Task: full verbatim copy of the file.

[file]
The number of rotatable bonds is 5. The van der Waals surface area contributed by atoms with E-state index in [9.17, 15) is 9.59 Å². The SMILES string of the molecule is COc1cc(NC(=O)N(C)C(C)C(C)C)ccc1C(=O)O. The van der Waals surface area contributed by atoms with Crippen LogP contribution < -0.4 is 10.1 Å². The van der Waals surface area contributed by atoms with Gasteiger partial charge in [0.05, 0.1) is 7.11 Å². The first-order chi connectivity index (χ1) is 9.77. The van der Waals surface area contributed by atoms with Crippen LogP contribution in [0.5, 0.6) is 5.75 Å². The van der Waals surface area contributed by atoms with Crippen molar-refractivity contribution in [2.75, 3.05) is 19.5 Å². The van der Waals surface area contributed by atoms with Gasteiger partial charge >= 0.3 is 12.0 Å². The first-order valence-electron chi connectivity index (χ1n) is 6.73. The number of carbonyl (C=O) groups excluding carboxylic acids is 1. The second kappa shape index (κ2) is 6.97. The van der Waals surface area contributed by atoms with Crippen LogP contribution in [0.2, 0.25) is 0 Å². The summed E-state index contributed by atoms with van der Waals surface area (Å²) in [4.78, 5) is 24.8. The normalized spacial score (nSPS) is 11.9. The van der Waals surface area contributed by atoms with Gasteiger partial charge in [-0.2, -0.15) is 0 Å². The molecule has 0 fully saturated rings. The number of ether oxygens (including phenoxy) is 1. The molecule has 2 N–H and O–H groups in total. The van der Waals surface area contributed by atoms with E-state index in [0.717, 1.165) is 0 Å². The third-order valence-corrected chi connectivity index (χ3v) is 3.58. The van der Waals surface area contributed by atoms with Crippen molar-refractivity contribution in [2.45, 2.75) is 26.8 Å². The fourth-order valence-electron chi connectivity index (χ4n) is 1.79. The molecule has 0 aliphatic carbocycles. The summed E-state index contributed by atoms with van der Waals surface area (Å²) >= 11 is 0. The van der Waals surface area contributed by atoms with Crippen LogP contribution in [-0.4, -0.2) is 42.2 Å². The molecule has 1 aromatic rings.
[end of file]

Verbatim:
The number of rotatable bonds is 5. The van der Waals surface area contributed by atoms with E-state index in [9.17, 15) is 9.59 Å². The SMILES string of the molecule is COc1cc(NC(=O)N(C)C(C)C(C)C)ccc1C(=O)O. The van der Waals surface area contributed by atoms with Crippen LogP contribution < -0.4 is 10.1 Å². The van der Waals surface area contributed by atoms with Gasteiger partial charge in [0.05, 0.1) is 7.11 Å². The first-order chi connectivity index (χ1) is 9.77. The van der Waals surface area contributed by atoms with Crippen LogP contribution in [0.5, 0.6) is 5.75 Å². The van der Waals surface area contributed by atoms with Crippen molar-refractivity contribution in [2.75, 3.05) is 19.5 Å². The van der Waals surface area contributed by atoms with Gasteiger partial charge >= 0.3 is 12.0 Å². The first-order valence-electron chi connectivity index (χ1n) is 6.73. The number of carbonyl (C=O) groups excluding carboxylic acids is 1. The second kappa shape index (κ2) is 6.97. The van der Waals surface area contributed by atoms with Crippen LogP contribution in [0.2, 0.25) is 0 Å². The summed E-state index contributed by atoms with van der Waals surface area (Å²) in [4.78, 5) is 24.8. The normalized spacial score (nSPS) is 11.9. The van der Waals surface area contributed by atoms with Gasteiger partial charge in [-0.2, -0.15) is 0 Å². The molecule has 0 fully saturated rings. The number of ether oxygens (including phenoxy) is 1. The molecule has 2 N–H and O–H groups in total. The van der Waals surface area contributed by atoms with E-state index in [0.717, 1.165) is 0 Å². The third-order valence-corrected chi connectivity index (χ3v) is 3.58. The van der Waals surface area contributed by atoms with Crippen molar-refractivity contribution in [2.45, 2.75) is 26.8 Å². The fourth-order valence-electron chi connectivity index (χ4n) is 1.79. The molecule has 0 aliphatic carbocycles. The summed E-state index contributed by atoms with van der Waals surface area (Å²) >= 11 is 0. The van der Waals surface area contributed by atoms with Crippen LogP contribution in [-0.4, -0.2) is 42.2 Å². The molecule has 1 aromatic rings.